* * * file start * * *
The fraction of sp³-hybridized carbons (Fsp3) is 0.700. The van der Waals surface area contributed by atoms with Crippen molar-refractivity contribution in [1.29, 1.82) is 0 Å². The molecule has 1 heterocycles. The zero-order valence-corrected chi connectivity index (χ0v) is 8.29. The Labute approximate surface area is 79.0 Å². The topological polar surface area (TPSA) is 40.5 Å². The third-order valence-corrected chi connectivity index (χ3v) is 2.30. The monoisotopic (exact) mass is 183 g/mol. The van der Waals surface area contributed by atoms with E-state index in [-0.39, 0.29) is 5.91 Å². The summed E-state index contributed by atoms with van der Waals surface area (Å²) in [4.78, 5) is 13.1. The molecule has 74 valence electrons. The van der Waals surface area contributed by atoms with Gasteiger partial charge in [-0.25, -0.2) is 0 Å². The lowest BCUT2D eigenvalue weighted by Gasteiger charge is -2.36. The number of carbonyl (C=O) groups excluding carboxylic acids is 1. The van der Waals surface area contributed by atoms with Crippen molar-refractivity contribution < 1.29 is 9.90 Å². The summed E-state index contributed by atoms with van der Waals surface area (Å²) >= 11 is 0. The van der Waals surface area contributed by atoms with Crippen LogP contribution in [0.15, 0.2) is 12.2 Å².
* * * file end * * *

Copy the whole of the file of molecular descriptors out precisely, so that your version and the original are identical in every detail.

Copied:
The fraction of sp³-hybridized carbons (Fsp3) is 0.700. The van der Waals surface area contributed by atoms with Crippen molar-refractivity contribution in [1.29, 1.82) is 0 Å². The molecule has 1 heterocycles. The zero-order valence-corrected chi connectivity index (χ0v) is 8.29. The Labute approximate surface area is 79.0 Å². The topological polar surface area (TPSA) is 40.5 Å². The third-order valence-corrected chi connectivity index (χ3v) is 2.30. The monoisotopic (exact) mass is 183 g/mol. The van der Waals surface area contributed by atoms with E-state index in [-0.39, 0.29) is 5.91 Å². The summed E-state index contributed by atoms with van der Waals surface area (Å²) in [4.78, 5) is 13.1. The molecule has 74 valence electrons. The van der Waals surface area contributed by atoms with Gasteiger partial charge in [-0.25, -0.2) is 0 Å². The lowest BCUT2D eigenvalue weighted by Gasteiger charge is -2.36. The number of carbonyl (C=O) groups excluding carboxylic acids is 1. The van der Waals surface area contributed by atoms with Crippen molar-refractivity contribution < 1.29 is 9.90 Å². The summed E-state index contributed by atoms with van der Waals surface area (Å²) >= 11 is 0. The van der Waals surface area contributed by atoms with Crippen LogP contribution in [0.15, 0.2) is 12.2 Å².